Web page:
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Four One One

The different types of Ugandan hells

Endless: Uganda is full of many hells. When we were much younger, hell was some place, something reserved for those who had indulged in evil. It was a place for the dead, for the living, just a pigment in their imagination. Now that we are older, now that we have lived through Uganda, we realise hell is a place you buy on earth, it is a state of being a condition to which we subscribe, one can belong to many hells. And in Uganda, the hells can be endless.

  1. Building a house in Uganda

If there is a hell to be feared, then it is the hell that comes with building a house in Uganda. It is hell that fans fire in increments. It builds up pressure then eats you up peice by peice, coin by coin. To build a house in Uganda, one must buy land. And if you have bought land in Uganda, then you can survive anywhere in the world.

The first question often is, “Is it titled land?” But wait a minute, it does not matter how well you answer that question. Someone will still show up with a title as genuine as the one you hold. It thus goes without saying in Uganda, that once you buy land, you must embark on development at the earliest. For those cleverer in this game, you proceed to place a caveat on your own land. You basically prevent anyone (including yourself) from pursuing any activity on this land.

But let’s assume the land question is settled. Do not fall for the temptation of building your house. The moment you do, you will unlock a new level in this hell. The day you trust someone called a Ugandan ‘yinginiya’, that is the day you make a pact with hell. Most corporates became poor the day they decided to build a house. The ‘yinginiya’ will convince you of a cheaper way to do everything. In hell, everything is cheap until it is too late to jump out.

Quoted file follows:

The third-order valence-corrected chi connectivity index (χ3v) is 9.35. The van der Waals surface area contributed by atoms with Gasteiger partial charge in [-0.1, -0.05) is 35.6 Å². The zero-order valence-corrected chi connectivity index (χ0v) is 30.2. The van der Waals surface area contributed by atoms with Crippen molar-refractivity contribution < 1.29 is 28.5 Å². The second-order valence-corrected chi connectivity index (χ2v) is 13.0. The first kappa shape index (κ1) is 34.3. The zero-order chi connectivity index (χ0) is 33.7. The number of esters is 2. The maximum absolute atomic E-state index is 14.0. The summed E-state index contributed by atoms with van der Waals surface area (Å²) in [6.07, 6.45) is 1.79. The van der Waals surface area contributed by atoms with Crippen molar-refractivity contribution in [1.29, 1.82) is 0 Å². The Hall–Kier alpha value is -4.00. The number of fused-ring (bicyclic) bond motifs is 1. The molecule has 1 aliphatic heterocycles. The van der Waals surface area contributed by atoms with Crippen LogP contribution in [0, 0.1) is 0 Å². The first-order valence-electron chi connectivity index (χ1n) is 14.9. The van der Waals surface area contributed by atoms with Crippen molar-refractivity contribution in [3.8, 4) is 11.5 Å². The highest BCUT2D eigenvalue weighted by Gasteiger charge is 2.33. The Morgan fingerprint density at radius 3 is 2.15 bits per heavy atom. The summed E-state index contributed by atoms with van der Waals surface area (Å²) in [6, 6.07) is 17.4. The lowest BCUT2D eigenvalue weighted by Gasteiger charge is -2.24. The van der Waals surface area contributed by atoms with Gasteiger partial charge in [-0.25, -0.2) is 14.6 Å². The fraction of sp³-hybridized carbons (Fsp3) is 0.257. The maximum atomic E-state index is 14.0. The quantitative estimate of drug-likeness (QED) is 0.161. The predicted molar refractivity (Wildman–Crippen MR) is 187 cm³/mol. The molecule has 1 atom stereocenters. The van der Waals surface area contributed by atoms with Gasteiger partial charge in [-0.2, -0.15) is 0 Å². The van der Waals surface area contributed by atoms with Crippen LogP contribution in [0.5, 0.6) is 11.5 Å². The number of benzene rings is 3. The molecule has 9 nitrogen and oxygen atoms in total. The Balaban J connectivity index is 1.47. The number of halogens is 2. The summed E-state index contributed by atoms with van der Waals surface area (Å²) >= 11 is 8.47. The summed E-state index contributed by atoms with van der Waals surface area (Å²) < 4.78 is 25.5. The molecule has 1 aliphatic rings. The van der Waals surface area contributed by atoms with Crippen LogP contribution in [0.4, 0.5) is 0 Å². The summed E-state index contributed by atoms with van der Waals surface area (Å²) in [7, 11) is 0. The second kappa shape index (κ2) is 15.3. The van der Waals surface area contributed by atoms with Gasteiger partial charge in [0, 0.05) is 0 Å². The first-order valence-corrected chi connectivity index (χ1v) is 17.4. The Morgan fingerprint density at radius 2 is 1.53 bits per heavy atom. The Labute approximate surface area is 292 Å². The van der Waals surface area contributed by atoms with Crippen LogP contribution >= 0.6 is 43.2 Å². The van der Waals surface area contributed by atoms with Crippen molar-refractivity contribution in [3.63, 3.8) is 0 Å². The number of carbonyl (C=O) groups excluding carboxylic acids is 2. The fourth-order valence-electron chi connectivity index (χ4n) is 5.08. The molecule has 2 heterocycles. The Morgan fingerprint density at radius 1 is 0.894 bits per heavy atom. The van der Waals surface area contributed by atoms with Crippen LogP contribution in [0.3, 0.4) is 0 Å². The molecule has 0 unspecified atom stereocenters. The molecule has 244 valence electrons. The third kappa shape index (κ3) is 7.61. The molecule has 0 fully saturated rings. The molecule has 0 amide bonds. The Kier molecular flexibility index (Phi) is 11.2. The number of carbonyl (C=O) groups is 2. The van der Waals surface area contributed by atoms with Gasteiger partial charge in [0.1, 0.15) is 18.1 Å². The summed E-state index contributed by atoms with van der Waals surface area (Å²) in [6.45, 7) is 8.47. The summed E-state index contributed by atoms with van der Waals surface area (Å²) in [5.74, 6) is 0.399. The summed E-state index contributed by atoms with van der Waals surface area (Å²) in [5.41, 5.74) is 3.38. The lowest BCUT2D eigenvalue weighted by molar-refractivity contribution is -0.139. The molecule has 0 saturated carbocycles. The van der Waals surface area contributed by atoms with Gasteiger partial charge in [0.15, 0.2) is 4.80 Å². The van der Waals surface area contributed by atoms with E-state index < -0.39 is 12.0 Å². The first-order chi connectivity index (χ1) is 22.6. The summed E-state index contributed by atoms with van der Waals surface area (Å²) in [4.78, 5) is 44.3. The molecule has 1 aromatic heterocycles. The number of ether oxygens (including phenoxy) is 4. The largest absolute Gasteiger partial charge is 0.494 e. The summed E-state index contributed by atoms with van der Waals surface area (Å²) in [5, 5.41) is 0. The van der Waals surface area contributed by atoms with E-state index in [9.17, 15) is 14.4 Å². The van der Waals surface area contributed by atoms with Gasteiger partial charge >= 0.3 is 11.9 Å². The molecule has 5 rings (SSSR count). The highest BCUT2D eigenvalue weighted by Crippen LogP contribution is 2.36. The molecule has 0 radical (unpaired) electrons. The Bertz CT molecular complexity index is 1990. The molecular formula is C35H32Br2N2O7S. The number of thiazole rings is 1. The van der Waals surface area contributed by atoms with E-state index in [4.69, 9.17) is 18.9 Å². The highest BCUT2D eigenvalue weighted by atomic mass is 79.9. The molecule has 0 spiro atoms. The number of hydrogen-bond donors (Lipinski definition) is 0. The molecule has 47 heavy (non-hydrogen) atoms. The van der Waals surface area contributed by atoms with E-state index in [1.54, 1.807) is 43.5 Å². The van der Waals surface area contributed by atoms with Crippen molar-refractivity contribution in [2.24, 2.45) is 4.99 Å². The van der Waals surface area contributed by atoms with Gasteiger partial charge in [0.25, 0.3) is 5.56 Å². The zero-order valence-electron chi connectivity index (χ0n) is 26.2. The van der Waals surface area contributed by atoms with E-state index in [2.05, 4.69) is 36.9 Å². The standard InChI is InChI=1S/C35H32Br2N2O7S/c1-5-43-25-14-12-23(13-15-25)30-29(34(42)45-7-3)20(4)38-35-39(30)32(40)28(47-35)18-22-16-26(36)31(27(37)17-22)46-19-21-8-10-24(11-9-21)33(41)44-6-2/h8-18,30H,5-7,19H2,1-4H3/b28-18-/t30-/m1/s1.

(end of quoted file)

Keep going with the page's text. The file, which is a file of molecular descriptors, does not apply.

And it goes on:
They will even convince you of the flat roof and how it is cost-effective compared to the pitched roof. Do not fall for the scam. You will be dealing with leakage after leakage for most ‘yinginiyas’ have no ability to construct flat roofs. Your ‘yinginya’ will convince you that the chaps who went to Makerere and Kyambogo to study civil engineering and architecture are useless. Until one day you wake up to a toilet right inside your kitchen.

And in this hell, costs are never made clear upfront. You are convinced to first bring just some ka-10 million for the foundation. You will see the excavation, the hardcore, then the concrete pour. In the middle of the pouring, the ‘yinginiya’ will ask for a ka small Shs4m for more cement. By the time you get to the superstructure, to the finishes, you will know why only chaps renting apartments can afford to reserve tables at Bandali Rise. If you want peace in life, go slow on building. Do not be convinced by your Kasokoso friends that there is a cheap way to do it, professional construction is expensive. Anyone with a shortcut is someone leading you into a lifetime hell.

  1. Maintaining a car in Uganda

Most Ugandans are clueless about cars. The problem is, whenever Ugandans are clueless about a subject, that is when they pretend to know more. A Ugandan will learn about a bearing and he will sing that for the rest of his life. He will learn about shock absorbers and think every funny noise is because of shocks and mountings.